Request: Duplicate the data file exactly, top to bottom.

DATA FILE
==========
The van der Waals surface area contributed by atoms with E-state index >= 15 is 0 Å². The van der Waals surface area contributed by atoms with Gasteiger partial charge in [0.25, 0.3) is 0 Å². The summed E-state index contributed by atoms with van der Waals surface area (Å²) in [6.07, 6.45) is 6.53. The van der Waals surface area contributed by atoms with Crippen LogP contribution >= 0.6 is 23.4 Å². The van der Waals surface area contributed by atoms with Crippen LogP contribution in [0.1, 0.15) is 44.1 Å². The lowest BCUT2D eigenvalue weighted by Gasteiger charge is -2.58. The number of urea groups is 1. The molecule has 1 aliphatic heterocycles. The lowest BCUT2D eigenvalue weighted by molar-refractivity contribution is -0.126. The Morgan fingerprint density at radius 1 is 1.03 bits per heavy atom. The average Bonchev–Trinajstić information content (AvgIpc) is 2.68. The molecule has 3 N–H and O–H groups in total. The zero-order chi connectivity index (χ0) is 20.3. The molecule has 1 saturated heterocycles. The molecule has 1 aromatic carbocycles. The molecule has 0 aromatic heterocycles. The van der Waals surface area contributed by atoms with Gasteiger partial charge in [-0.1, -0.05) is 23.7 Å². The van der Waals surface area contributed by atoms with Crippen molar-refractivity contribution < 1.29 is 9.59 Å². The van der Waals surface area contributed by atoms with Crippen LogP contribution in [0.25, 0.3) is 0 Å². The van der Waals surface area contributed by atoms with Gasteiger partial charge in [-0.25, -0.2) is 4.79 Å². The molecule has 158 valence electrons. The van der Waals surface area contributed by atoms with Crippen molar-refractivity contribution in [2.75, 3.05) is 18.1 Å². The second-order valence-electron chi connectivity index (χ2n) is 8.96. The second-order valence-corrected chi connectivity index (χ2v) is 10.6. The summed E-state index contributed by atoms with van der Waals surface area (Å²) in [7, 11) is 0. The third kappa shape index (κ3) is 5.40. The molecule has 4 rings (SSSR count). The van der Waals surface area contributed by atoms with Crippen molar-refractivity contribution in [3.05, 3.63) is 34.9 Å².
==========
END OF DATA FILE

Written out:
The van der Waals surface area contributed by atoms with E-state index >= 15 is 0 Å². The van der Waals surface area contributed by atoms with Gasteiger partial charge in [0.25, 0.3) is 0 Å². The summed E-state index contributed by atoms with van der Waals surface area (Å²) in [6.07, 6.45) is 6.53. The van der Waals surface area contributed by atoms with Crippen LogP contribution >= 0.6 is 23.4 Å². The van der Waals surface area contributed by atoms with Crippen LogP contribution in [0.1, 0.15) is 44.1 Å². The lowest BCUT2D eigenvalue weighted by Gasteiger charge is -2.58. The number of urea groups is 1. The molecule has 1 aliphatic heterocycles. The lowest BCUT2D eigenvalue weighted by molar-refractivity contribution is -0.126. The Morgan fingerprint density at radius 1 is 1.03 bits per heavy atom. The average Bonchev–Trinajstić information content (AvgIpc) is 2.68. The molecule has 3 N–H and O–H groups in total. The zero-order chi connectivity index (χ0) is 20.3. The molecule has 1 saturated heterocycles. The molecule has 1 aromatic carbocycles. The molecule has 0 aromatic heterocycles. The van der Waals surface area contributed by atoms with Gasteiger partial charge in [-0.1, -0.05) is 23.7 Å². The van der Waals surface area contributed by atoms with Crippen molar-refractivity contribution < 1.29 is 9.59 Å². The van der Waals surface area contributed by atoms with Crippen LogP contribution in [0.25, 0.3) is 0 Å². The van der Waals surface area contributed by atoms with Gasteiger partial charge in [-0.25, -0.2) is 4.79 Å². The molecule has 158 valence electrons. The van der Waals surface area contributed by atoms with Crippen molar-refractivity contribution in [2.75, 3.05) is 18.1 Å². The second-order valence-electron chi connectivity index (χ2n) is 8.96. The second-order valence-corrected chi connectivity index (χ2v) is 10.6. The summed E-state index contributed by atoms with van der Waals surface area (Å²) in [7, 11) is 0. The third kappa shape index (κ3) is 5.40. The molecule has 4 rings (SSSR count). The van der Waals surface area contributed by atoms with Crippen molar-refractivity contribution in [3.05, 3.63) is 34.9 Å².